Hacket – Most Visually Stunning Game Ever. (Okay okay, cheap shot)


Hacknet doesn’t look like much. I’m just going to get that out of the way right now, because it has like everything else going for it. It has interesting and challenging puzzles, a rich, in-depth storyline with lots of twist and turns, and most importantly, it doesn’t hold your hand through anything after the first 30 minutes or so. It also makes you feel like a frickin’ badass…

Until you see one tiny bump in the road, or happen to look away from the screen for a second to moisten up your dry cracked hackeresque eyeballs, and promptly forget all of the text commands you need to get through the next crucial phase in the game.

This is where Player Two comes in. Player Two, in this case @curttheinvert, henceforth known as Backseat McHackery, simultaneously acts as a driving force of stability, who, if taking notes, gently informs you of your failed life choices while reminding you that nmap is the network scanning command, while getting out their phone and shouting World Star just to see how you’ll collapse under the pressure of a shaky steadily-growing faux-Soviet-fonted timer.

Damn you @curttheinvert. Damn you straight to hell. And also I love you.

Also, screw that timer font. Yes, I know that I have 30 seconds left, you don’t need to scream it in red. Like who would set up their own computer terminal to put more stress on them in tight situations?

But somewhat more seriously, Hacknet feels like a completely different game in multiplayer, and it’s all for the better. The story is complicated, and while it doesn’t assume you’re an actual hacker (#SUBSEVEN4LIFE), it often tells you how to do something once, and only once. You can have notes open on the side, but these take up system memory (really dude, like 300k of memory just for a basic text file?), which may leave you with not enough memory to finish whatever task you may have at hand. Having another set of hands to write these things down and help remember other important facts is incredibly useful.

It’s also incredibly entertaining to hear to grown men try to keep their calm as they type commands into a little box that keeps warning them that they’re growing closer and closer to some unspecified punishment. I mean, I don’t know what happens when you fuck up in Hacknet, but with ol’ BsMcH screaming “Click the box. No the box! CLICK THE FUCKING BOX OR I WILL DESTROY YOU AND ALL OF YOUR UNBORN CHILDREN!” I don’t ever want to know. It’s a hint of extra realism, that really brings that tension home. It’s kinda like that part of Resident Evil, where you take your character through the L shaped hallway for the second time, and that dog comes through the window and attacks. I remember playing that at like three in the morning at my friend’s place when it came out. His parents were away and we had it up like super loud. Like, look at this video, but picture a bunch of people screaming when the dogs come out.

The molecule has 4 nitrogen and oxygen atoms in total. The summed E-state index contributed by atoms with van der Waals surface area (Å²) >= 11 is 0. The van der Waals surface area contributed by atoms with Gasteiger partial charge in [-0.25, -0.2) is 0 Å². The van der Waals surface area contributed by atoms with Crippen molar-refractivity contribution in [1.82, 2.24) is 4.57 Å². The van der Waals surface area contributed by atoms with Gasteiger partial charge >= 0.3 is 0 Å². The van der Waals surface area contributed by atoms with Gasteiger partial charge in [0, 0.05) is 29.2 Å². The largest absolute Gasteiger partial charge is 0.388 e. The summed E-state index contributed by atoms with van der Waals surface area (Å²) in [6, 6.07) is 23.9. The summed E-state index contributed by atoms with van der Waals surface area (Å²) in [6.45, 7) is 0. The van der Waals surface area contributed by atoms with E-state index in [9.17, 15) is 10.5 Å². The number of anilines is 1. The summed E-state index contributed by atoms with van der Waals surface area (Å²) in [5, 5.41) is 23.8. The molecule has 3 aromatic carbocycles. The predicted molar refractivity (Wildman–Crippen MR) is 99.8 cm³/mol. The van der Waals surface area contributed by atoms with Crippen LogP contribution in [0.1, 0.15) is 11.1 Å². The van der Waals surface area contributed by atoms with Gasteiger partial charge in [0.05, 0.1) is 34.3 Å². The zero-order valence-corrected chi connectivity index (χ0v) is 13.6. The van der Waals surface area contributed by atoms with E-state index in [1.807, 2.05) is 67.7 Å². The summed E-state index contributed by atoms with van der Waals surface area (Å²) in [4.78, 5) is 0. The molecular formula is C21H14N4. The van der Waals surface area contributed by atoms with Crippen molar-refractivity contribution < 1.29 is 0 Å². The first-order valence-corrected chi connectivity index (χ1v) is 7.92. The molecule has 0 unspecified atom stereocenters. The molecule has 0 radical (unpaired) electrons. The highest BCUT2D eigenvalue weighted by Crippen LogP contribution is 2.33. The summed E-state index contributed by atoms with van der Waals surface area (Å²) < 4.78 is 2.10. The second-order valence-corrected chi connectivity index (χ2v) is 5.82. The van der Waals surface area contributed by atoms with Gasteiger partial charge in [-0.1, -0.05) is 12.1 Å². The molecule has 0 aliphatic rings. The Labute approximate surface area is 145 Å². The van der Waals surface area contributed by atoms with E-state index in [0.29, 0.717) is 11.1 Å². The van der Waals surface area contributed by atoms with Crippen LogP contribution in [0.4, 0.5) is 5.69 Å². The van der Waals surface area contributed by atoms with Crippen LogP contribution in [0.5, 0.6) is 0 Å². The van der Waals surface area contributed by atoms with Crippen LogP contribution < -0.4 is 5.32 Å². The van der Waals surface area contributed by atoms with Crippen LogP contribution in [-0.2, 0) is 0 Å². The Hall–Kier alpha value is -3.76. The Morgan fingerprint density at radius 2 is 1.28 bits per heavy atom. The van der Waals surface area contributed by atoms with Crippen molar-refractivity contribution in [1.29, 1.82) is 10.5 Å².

Okay, things were scarier in the 90s. Sheesh. It was a simpler time. Hacknet did made me feel this same tension though, and moreso when Curtis was in the room glaring down at my disapprovingly as I kept typing porthack as porkhack. I don’t like the idea of having a stress induced heart attack, but if I were to have one, I think this is how I’d like to go.


I wonder if I could just play Hacknet instead of exercising to get the ol’ blood flowing…?

So, yeah. Curtis and I streamed about two hours of footage when he came to visit a while back. OBS was set to turn off every time I pressed the letter P, and hilarity ensued. Man, we’re terrible at streaming. This starts about 5 minutes into the game and continues through for a while. It’s not too terribly screamy, basically because we cut it as we were getting to that point. Haha. Yeah. We’re terrible at screaming.



After we turned it off, we forkbombed our own PC and crashed our server. Hilarity. You should try it, like after you save it.

We’re going to do this again the next time Curtis comes over again, probably after BitSummit. It’s going to be amazing. Go download it.


Forma.8 – Black Blobbed Floaty Samus

Full Disclosure: As seems to be a trend these days, I bought this game like the rest of the plebs. WTF man. Where has all my game street cred gone?


Forma.8 - Lava
Forma.8 – Lava and a glowy spider dude!


Forma.8 is the newest release from the somewhat-unreassuringly-named Mixed Bag Games, out a few weeks ago on Steam, but earlier on other platforms. It’s a highly metroidvanic joint, with oodles of physical puzzles, and psychological terrors to deal with. You’re this little black blobbed floaty Samus-like, which I’ma call Smookles. Poor Smookles, praying to what gods may exist, is one of many little black blobby bits shot out of the front of this gun-looking ship towards an unknown planet. Smookles lands and starts its journey in an earth-toned shadowy room with only one exit (for now, I guess).